About 20 years ago, Linda Hall, a Zachary resident, noticed that some 4-H members were clipping wool from their show sheep to get them ready for competition. They were only clipping an inch or two off, she said, and were planning to throw it away.
She asked if she could have it, because she wanted to learn to spin wool into yarn.
“You weren’t supposed to use that to spin, it was so short, but I didn’t know it,” Hall said. “And it turned out just fine.”
Fast-forward 20 years, and Hall sat beside Tracy Flickinger, both spinning away with pedal-operated spinning wheels at the 19th annual Rural Life Museum Harvest Days on Saturday, teaching everyone who stopped at their stations about the practice and answering questions.
Hall taught herself how to spin all those years ago, she said, and spent the intervening years teaching others, including Flickinger, to do the same. Both women use the yarn to knit or crochet gifts for family and friends.
“I try to make (the yarn) as uniform as possible, but it’s not always going to be, and that’s part of what makes it unique,” she said. “I want people to know it’s homemade.”
Hall shows off her fingers, stained dark with homemade dyes she uses to dye wool bundles before spinning them. All the colors in their baskets — ranging from dark blues, oranges, greens, pinks and yellows — are made using plant material.
“Onion skins for the yellow, lichens for the pink, indigo. Even the green things don’t necessarily make green dye,” Hall said. In fact, green was the color she had the most trouble creating from the natural world.
“We ended up using indigo to make a dark blue, then use yellow over it to make a green,” she said. “It took a long time to work that out.”
Meanwhile, just outside the building, Mearl Harville operated the 154-year-old walking beam steam engine, occasionally offering a rope to passing children, which, when pulled, relieved the air pressure built up inside the machine, emitting a lonely, mournful-sounding whistle.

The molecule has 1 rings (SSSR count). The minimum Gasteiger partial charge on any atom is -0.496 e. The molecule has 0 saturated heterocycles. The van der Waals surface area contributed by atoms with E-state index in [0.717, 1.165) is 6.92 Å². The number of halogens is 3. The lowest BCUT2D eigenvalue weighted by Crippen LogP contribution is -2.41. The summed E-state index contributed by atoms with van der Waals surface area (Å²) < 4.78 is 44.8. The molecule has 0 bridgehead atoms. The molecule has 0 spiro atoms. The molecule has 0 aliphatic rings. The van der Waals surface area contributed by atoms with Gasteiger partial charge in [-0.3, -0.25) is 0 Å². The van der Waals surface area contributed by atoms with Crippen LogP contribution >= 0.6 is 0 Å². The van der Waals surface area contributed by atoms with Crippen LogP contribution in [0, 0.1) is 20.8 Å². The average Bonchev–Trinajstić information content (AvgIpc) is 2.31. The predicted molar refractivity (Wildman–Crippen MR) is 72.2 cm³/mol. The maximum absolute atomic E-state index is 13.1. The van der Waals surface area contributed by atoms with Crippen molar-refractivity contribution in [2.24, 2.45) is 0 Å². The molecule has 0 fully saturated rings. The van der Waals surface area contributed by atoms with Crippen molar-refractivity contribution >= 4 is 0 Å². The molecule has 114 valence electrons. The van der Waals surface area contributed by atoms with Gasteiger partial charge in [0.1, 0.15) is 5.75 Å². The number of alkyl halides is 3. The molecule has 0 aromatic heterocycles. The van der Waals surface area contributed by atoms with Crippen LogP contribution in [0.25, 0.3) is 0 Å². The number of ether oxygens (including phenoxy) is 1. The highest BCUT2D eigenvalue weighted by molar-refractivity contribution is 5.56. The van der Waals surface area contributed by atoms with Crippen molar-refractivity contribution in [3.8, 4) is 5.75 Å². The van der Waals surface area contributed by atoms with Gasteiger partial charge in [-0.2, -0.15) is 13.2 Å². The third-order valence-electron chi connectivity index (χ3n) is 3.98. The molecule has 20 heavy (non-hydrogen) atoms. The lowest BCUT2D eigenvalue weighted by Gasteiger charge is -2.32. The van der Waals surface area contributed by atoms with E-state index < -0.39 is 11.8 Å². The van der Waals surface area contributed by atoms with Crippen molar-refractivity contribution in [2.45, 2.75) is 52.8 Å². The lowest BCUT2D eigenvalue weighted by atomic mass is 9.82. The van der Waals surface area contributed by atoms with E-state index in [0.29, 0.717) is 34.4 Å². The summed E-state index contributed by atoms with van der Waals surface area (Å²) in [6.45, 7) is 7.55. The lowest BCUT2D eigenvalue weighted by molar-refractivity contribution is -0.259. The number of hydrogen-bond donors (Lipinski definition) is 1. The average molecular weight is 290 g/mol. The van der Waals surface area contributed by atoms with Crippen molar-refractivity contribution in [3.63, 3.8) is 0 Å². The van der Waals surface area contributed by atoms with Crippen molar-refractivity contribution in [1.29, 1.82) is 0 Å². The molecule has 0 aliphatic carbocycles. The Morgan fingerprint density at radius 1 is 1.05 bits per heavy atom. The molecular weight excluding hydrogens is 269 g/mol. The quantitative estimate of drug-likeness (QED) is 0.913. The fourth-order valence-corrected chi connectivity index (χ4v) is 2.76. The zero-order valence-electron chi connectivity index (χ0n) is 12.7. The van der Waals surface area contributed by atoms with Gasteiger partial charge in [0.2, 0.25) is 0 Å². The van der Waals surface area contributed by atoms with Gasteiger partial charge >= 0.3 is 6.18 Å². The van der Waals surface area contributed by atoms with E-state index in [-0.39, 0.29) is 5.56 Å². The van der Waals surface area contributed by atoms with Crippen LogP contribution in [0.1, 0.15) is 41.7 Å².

Harville said the engine was brought to Baton Rouge in 1860 to the Longwood Plantation, now the site of a subdivision, and was used to split logs on the property.
When the plantation stopped using the engine, it was parked in the woods nearby, and years later, Steele Burden bought it and brought it to the Burden land, where it was restored to working order and where it stands now.
Using compressed air, “which is safer than steam made from building a fire, and much easier to control,” Harville said, he cranks the engine up for living history demonstrations.
It’s old folk knowledge like this that the Rural Life Museum tasks itself with preserving for future generations, said David Floyd, director of the museum.
The museum operates year-round, Floyd said, but it expected more than 5,000 to attend Harvest Days on Saturday and Sunday, where a slew of artisans volunteered their time to demonstrate skills like syrup-making, candle- and soap-making, blacksmithing, plowing with horses, bow-making and music-making.
In addition to those volunteers, the museum had nearly 100 senior docents and 52 junior docents, many dressed in period costumes.
“We have a great group of volunteers,” Floyd said.
The Harvest Days Festival, which also offered food plates, was held at the same time as the opening weekend of the LSU AgCenter Botanic Garden’s Corn Maze.
The Botanic Gardens also had games for children, pumpkin painting and foods made with corn — popcorn, corn dogs and roasted corn on the cob.